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Find two different sets of parametric equations to represent the graph of y = x 2 + 2 x .

One possibility is x ( t ) = t , y ( t ) = t 2 + 2 t . Another possibility is x ( t ) = 2 t 3 , y ( t ) = ( 2 t 3 ) 2 + 2 ( 2 t 3 ) = 4 t 2 8 t + 3 .

There are, in fact, an infinite number of possibilities.

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Cycloids and other parametric curves

Imagine going on a bicycle ride through the country. The tires stay in contact with the road and rotate in a predictable pattern. Now suppose a very determined ant is tired after a long day and wants to get home. So he hangs onto the side of the tire and gets a free ride. The path that this ant travels down a straight road is called a cycloid    ( [link] ). A cycloid generated by a circle (or bicycle wheel) of radius a is given by the parametric equations

x ( t ) = a ( t sin t ) , y ( t ) = a ( 1 cos t ) .

To see why this is true, consider the path that the center of the wheel takes. The center moves along the x -axis at a constant height equal to the radius of the wheel. If the radius is a , then the coordinates of the center can be given by the equations

x ( t ) = a t , y ( t ) = a

for any value of t . Next, consider the ant, which rotates around the center along a circular path. If the bicycle is moving from left to right then the wheels are rotating in a clockwise direction. A possible parameterization of the circular motion of the ant (relative to the center of the wheel) is given by

x ( t ) = a sin t , y ( t ) = a cos t .

(The negative sign is needed to reverse the orientation of the curve. If the negative sign were not there, we would have to imagine the wheel rotating counterclockwise.) Adding these equations together gives the equations for the cycloid.

x ( t ) = a ( t sin t ) , y ( t ) = a ( 1 cos t ) .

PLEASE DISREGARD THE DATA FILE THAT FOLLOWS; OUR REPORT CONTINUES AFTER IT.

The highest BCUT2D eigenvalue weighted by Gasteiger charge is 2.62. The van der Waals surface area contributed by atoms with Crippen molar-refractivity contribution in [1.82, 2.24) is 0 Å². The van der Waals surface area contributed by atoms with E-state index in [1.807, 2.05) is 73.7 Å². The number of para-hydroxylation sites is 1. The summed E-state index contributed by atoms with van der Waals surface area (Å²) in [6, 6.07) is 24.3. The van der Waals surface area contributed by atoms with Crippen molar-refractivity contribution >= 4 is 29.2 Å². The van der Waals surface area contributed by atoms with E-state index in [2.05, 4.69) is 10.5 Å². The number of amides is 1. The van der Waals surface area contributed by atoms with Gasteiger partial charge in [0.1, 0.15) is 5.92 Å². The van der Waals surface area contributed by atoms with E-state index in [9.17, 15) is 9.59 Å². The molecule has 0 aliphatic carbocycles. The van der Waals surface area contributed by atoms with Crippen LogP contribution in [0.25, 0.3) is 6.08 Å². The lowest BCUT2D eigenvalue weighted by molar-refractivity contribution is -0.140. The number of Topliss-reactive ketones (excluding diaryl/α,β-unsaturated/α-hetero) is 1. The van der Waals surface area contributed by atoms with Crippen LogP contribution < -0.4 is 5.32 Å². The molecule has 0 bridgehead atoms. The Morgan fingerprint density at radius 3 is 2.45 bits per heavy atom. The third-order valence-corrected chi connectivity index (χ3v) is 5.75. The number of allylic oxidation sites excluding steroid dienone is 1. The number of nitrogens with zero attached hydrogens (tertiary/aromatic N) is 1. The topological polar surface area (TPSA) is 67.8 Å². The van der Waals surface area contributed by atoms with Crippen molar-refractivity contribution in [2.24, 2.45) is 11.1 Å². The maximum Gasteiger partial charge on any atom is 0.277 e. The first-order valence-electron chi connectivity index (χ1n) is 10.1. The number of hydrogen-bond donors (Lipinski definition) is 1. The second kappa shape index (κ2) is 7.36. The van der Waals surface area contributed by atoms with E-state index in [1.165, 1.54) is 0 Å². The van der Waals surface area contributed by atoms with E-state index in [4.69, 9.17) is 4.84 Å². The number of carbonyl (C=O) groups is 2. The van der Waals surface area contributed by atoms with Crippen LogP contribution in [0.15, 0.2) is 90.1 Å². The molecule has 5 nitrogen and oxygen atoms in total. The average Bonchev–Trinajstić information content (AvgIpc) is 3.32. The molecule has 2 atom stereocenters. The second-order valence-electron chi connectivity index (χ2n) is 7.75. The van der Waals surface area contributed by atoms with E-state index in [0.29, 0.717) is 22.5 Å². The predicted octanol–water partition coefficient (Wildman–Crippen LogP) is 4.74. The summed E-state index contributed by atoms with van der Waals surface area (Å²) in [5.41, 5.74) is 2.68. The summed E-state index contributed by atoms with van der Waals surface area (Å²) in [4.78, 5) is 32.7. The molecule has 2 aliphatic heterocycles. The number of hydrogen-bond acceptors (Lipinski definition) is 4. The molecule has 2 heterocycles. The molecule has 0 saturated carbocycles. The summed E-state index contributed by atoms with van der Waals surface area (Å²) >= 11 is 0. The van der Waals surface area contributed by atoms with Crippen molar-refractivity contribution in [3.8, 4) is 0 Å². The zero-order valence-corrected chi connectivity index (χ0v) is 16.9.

A series of circles with center marked and a point on the circle drawing out a curve as if the circle was rolling along a plane. The shape made seems to be half an ellipse with height the diameter of the original circle and with major axis the circumference of the circle.
A wheel traveling along a road without slipping; the point on the edge of the wheel traces out a cycloid.

Now suppose that the bicycle wheel doesn’t travel along a straight road but instead moves along the inside of a larger wheel, as in [link] . In this graph, the green circle is traveling around the blue circle in a counterclockwise direction. A point on the edge of the green circle traces out the red graph, which is called a hypocycloid .

Two circles are drawn both with center at the origin and with radii 3 and 4, respectively; the circle with radius 3 has an arrow pointing in the counterclockwise direction. There is a third circle drawn with center on the circle with radius 3 and touching the circle with radius 4 at one point. That is, this third circle has radius 1. A point is drawn on this third circle, and if it were to roll along the other two circles, it would draw out a four pointed star with points at (4, 0), (0, 4), (−4, 0), and (0, −4). On the graph there are also written two equations: x(t) = 3 cos(t) + cos(3t) and y(t) = 3 sin(t) – sin(3t).
Graph of the hypocycloid described by the parametric equations shown.

The general parametric equations for a hypocycloid are

x ( t ) = ( a b ) cos t + b cos ( a b b ) t y ( t ) = ( a b ) sin t b sin ( a b b ) t .

These equations are a bit more complicated, but the derivation is somewhat similar to the equations for the cycloid. In this case we assume the radius of the larger circle is a and the radius of the smaller circle is b. Then the center of the wheel travels along a circle of radius a b . This fact explains the first term in each equation above. The period of the second trigonometric function in both x ( t ) and y ( t ) is equal to 2 π b a b .

The ratio a b is related to the number of cusps on the graph (cusps are the corners or pointed ends of the graph), as illustrated in [link] . This ratio can lead to some very interesting graphs, depending on whether or not the ratio is rational. [link] corresponds to a = 4 and b = 1 . The result is a hypocycloid with four cusps. [link] shows some other possibilities. The last two hypocycloids have irrational values for a b . In these cases the hypocycloids have an infinite number of cusps, so they never return to their starting point. These are examples of what are known as space-filling curves .

Questions & Answers

can someone help me with some logarithmic and exponential equations.